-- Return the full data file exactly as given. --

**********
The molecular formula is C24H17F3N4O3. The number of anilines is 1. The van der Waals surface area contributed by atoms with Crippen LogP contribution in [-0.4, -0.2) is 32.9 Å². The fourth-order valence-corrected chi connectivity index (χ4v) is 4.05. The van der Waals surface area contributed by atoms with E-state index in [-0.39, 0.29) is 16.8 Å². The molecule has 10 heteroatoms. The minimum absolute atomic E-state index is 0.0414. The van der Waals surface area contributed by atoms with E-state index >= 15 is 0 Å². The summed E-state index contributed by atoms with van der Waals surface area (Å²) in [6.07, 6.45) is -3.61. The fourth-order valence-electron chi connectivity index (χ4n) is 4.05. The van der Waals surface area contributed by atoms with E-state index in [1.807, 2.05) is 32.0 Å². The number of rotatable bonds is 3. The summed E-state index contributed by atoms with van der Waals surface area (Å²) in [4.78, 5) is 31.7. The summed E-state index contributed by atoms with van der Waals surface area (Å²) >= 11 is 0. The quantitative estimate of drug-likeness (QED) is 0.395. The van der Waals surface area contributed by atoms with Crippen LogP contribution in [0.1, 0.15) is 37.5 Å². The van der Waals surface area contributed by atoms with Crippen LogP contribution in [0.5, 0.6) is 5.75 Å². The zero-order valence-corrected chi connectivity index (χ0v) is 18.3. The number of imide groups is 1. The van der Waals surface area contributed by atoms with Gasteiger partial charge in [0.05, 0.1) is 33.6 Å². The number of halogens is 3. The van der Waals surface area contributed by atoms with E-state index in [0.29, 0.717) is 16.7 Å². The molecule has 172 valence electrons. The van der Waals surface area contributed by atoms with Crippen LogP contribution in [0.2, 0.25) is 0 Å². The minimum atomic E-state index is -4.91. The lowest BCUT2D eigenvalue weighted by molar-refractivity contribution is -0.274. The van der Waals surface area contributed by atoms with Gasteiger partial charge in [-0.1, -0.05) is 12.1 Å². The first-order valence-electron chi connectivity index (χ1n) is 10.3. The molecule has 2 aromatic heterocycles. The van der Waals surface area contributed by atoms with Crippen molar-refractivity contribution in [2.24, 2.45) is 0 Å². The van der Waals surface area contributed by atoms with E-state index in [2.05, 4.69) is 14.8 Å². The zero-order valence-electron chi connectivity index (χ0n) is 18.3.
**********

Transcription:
The molecular formula is C24H17F3N4O3. The number of anilines is 1. The van der Waals surface area contributed by atoms with Crippen LogP contribution in [-0.4, -0.2) is 32.9 Å². The fourth-order valence-corrected chi connectivity index (χ4v) is 4.05. The van der Waals surface area contributed by atoms with E-state index in [-0.39, 0.29) is 16.8 Å². The molecule has 10 heteroatoms. The minimum absolute atomic E-state index is 0.0414. The van der Waals surface area contributed by atoms with E-state index >= 15 is 0 Å². The summed E-state index contributed by atoms with van der Waals surface area (Å²) in [6.07, 6.45) is -3.61. The fourth-order valence-electron chi connectivity index (χ4n) is 4.05. The van der Waals surface area contributed by atoms with E-state index in [1.807, 2.05) is 32.0 Å². The number of rotatable bonds is 3. The summed E-state index contributed by atoms with van der Waals surface area (Å²) in [4.78, 5) is 31.7. The summed E-state index contributed by atoms with van der Waals surface area (Å²) >= 11 is 0. The quantitative estimate of drug-likeness (QED) is 0.395. The van der Waals surface area contributed by atoms with Crippen LogP contribution in [0.1, 0.15) is 37.5 Å². The van der Waals surface area contributed by atoms with Crippen LogP contribution in [0.5, 0.6) is 5.75 Å². The zero-order valence-corrected chi connectivity index (χ0v) is 18.3. The number of imide groups is 1. The van der Waals surface area contributed by atoms with Gasteiger partial charge in [0.05, 0.1) is 33.6 Å². The number of halogens is 3. The van der Waals surface area contributed by atoms with E-state index in [0.29, 0.717) is 16.7 Å². The molecule has 172 valence electrons. The van der Waals surface area contributed by atoms with Crippen LogP contribution in [0.2, 0.25) is 0 Å². The minimum atomic E-state index is -4.91. The lowest BCUT2D eigenvalue weighted by molar-refractivity contribution is -0.274. The van der Waals surface area contributed by atoms with Gasteiger partial charge in [-0.1, -0.05) is 12.1 Å². The first-order valence-electron chi connectivity index (χ1n) is 10.3. The molecule has 2 aromatic heterocycles. The van der Waals surface area contributed by atoms with Crippen molar-refractivity contribution in [2.24, 2.45) is 0 Å². The van der Waals surface area contributed by atoms with E-state index in [2.05, 4.69) is 14.8 Å². The zero-order valence-electron chi connectivity index (χ0n) is 18.3.